I still have an eye out for just the right kitchen set for the cubby house, one with a little sink so he can do the washing up when he has finished his "masterchef" creations. I do although have a feeling that when Christmas does roll around, there may just be a present for him under the Christmas tree from his Grandfather, shaped suspiciously like a truck.

Cheers,

Lee

 
 
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Father and son on Fathers Day
Yet again, Fathers Day has flashed by and Spring has Sprung. Yay!!  (yay, to Spring - not Father's Day flashing by).

I feel like I have waited an eternity for a lovely warm spring day to arrive. Now I am not going to lie and say it was hot (c'mon - this is Melbourne after all) but we did reach a very nice 19 (Which for me - is a one jacket day - ahhhh lovely). 

After my original dilemma about what to buy for Father's Day it all went down well on the day. We ended up with some hardware type stuff - which he always seems to like (and had expressed an interest in), dark chocolate (which I suspect he likes even more because no one else in the house actually likes it) and some of his favourite chilli hot sauces (personally selected by the nine year old).

Now even though I had all the intentions of cooking him breakfast in bed (which seems a bit rich, seeing as he is not my father.... but then again, I still have reservations about a two and a nine year old being in charge of the oven). But whilst I had my back turned toward said oven, the two year old made a break for it and by the time I got to the bedroom (for a little pair of legs, he moves like lightening) there was one awake father in it and two smaller people pretending to be asleep. With minimal grumbling (from my husband - not the children) we were able to put together a breakfast of bacon, eggs and croissants (yum) and after cleaning up, headed into Melbourne city. As was the special persons (ie, the father's) request for his special day.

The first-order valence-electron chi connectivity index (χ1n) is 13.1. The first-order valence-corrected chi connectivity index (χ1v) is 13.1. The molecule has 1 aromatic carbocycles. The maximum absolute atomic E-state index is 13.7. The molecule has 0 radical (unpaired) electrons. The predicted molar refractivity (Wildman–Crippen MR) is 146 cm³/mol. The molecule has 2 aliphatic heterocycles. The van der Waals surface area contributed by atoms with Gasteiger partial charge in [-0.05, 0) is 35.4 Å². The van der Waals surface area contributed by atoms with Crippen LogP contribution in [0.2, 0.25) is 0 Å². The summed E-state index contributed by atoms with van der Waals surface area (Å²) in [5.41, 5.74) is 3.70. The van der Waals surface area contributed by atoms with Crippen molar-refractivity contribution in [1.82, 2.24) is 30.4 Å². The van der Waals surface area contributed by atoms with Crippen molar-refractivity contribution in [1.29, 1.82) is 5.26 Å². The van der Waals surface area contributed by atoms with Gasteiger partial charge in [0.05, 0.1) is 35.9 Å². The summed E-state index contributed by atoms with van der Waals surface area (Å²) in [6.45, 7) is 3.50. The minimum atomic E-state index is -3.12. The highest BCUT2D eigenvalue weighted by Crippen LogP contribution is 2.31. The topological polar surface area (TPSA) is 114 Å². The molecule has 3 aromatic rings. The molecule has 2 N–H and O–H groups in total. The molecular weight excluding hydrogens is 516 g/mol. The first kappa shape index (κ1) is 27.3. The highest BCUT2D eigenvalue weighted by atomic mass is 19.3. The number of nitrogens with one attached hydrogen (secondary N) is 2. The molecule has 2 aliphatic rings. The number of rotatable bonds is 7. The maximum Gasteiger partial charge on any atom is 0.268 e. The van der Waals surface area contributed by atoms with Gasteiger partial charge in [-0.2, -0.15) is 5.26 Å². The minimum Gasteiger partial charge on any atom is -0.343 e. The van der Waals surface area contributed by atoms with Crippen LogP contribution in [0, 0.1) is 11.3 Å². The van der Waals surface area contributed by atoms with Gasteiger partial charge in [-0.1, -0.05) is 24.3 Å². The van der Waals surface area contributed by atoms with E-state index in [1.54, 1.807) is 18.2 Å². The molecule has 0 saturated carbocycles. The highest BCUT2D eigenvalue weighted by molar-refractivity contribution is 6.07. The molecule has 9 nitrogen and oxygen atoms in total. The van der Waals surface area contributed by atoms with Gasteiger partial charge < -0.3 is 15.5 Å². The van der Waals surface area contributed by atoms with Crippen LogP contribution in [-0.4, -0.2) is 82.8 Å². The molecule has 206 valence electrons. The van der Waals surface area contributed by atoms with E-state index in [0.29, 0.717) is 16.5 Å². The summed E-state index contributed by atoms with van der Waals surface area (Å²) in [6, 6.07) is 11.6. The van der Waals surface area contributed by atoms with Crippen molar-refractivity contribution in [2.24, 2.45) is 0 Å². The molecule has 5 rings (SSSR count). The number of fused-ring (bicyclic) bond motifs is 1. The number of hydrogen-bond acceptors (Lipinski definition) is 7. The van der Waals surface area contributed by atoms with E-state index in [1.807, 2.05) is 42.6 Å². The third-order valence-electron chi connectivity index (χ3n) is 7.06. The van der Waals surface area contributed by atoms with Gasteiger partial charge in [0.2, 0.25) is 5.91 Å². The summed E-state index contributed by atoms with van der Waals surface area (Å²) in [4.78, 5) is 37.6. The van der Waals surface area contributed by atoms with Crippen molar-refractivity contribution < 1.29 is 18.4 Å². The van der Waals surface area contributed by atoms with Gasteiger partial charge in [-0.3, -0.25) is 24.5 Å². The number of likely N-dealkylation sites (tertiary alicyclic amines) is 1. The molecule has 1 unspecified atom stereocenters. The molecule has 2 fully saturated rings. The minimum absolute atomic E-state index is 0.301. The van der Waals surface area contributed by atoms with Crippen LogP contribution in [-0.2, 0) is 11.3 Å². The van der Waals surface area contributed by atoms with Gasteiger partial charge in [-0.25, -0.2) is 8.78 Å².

We ended up at our favourite Yum Cha restaurant West Lake in China town (on Little Bourke St) for our Father's Day feast, where the two year old will eat anything set in front of him and the nine year old (we affectionately call him Mr Bland) will eat only boiled rice. After a delicious lunch we then headed home for a nap (toddlers and Fathers that is - well it is his day, I can't really complain about that) and everyone was both full and happy.

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Taking over the world one chop stick at a time! Actually he uses it to stab the food - who needs two chop sticks!
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Some of the yummy dishes from West Lake.
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Our nine year old son and one of our best friends - who drove all the way from Sydney to Melbourne to share the weekend (and some Yum Cha) with us!
How did you spend the day and was the present buying for your Father (or husband) any easier than mine? I hope that your Father's Day was just as nice as ours.

Cheers,

Lee